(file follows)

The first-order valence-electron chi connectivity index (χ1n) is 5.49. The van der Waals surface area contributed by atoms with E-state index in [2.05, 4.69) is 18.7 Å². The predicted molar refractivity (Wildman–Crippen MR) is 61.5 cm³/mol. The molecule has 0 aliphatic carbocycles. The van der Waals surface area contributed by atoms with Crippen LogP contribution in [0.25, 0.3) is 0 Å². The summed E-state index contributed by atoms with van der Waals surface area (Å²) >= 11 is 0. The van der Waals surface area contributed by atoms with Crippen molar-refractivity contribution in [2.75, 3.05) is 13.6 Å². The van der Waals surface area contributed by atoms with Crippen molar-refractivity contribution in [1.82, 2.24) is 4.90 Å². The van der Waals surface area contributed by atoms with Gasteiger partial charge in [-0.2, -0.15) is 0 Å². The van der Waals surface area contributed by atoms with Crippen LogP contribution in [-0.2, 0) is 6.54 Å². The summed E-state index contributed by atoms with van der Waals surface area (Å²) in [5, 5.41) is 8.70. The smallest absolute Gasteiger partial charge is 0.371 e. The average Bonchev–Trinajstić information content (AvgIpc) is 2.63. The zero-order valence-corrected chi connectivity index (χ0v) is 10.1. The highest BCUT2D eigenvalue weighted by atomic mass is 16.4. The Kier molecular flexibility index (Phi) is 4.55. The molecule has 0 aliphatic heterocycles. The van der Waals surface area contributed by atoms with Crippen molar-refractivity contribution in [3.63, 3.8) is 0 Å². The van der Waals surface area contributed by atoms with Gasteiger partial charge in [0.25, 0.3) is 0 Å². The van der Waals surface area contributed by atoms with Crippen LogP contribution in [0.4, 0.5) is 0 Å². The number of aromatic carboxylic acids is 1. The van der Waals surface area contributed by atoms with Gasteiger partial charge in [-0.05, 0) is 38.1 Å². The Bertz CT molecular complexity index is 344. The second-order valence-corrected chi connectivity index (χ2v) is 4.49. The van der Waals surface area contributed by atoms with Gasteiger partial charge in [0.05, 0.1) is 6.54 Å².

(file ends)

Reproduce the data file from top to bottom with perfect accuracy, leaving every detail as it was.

The first-order valence-electron chi connectivity index (χ1n) is 5.49. The van der Waals surface area contributed by atoms with E-state index in [2.05, 4.69) is 18.7 Å². The predicted molar refractivity (Wildman–Crippen MR) is 61.5 cm³/mol. The molecule has 0 aliphatic carbocycles. The van der Waals surface area contributed by atoms with Crippen LogP contribution in [0.25, 0.3) is 0 Å². The summed E-state index contributed by atoms with van der Waals surface area (Å²) >= 11 is 0. The van der Waals surface area contributed by atoms with Crippen molar-refractivity contribution in [2.75, 3.05) is 13.6 Å². The van der Waals surface area contributed by atoms with Crippen molar-refractivity contribution in [1.82, 2.24) is 4.90 Å². The van der Waals surface area contributed by atoms with Gasteiger partial charge in [-0.2, -0.15) is 0 Å². The van der Waals surface area contributed by atoms with Crippen LogP contribution in [-0.2, 0) is 6.54 Å². The summed E-state index contributed by atoms with van der Waals surface area (Å²) in [5, 5.41) is 8.70. The smallest absolute Gasteiger partial charge is 0.371 e. The average Bonchev–Trinajstić information content (AvgIpc) is 2.63. The zero-order valence-corrected chi connectivity index (χ0v) is 10.1. The highest BCUT2D eigenvalue weighted by atomic mass is 16.4. The Kier molecular flexibility index (Phi) is 4.55. The molecule has 0 aliphatic heterocycles. The van der Waals surface area contributed by atoms with Crippen molar-refractivity contribution in [3.63, 3.8) is 0 Å². The van der Waals surface area contributed by atoms with Gasteiger partial charge in [0.25, 0.3) is 0 Å². The van der Waals surface area contributed by atoms with Crippen LogP contribution in [0.4, 0.5) is 0 Å². The number of aromatic carboxylic acids is 1. The van der Waals surface area contributed by atoms with Gasteiger partial charge in [-0.05, 0) is 38.1 Å². The Bertz CT molecular complexity index is 344. The second-order valence-corrected chi connectivity index (χ2v) is 4.49. The van der Waals surface area contributed by atoms with Gasteiger partial charge in [0.05, 0.1) is 6.54 Å².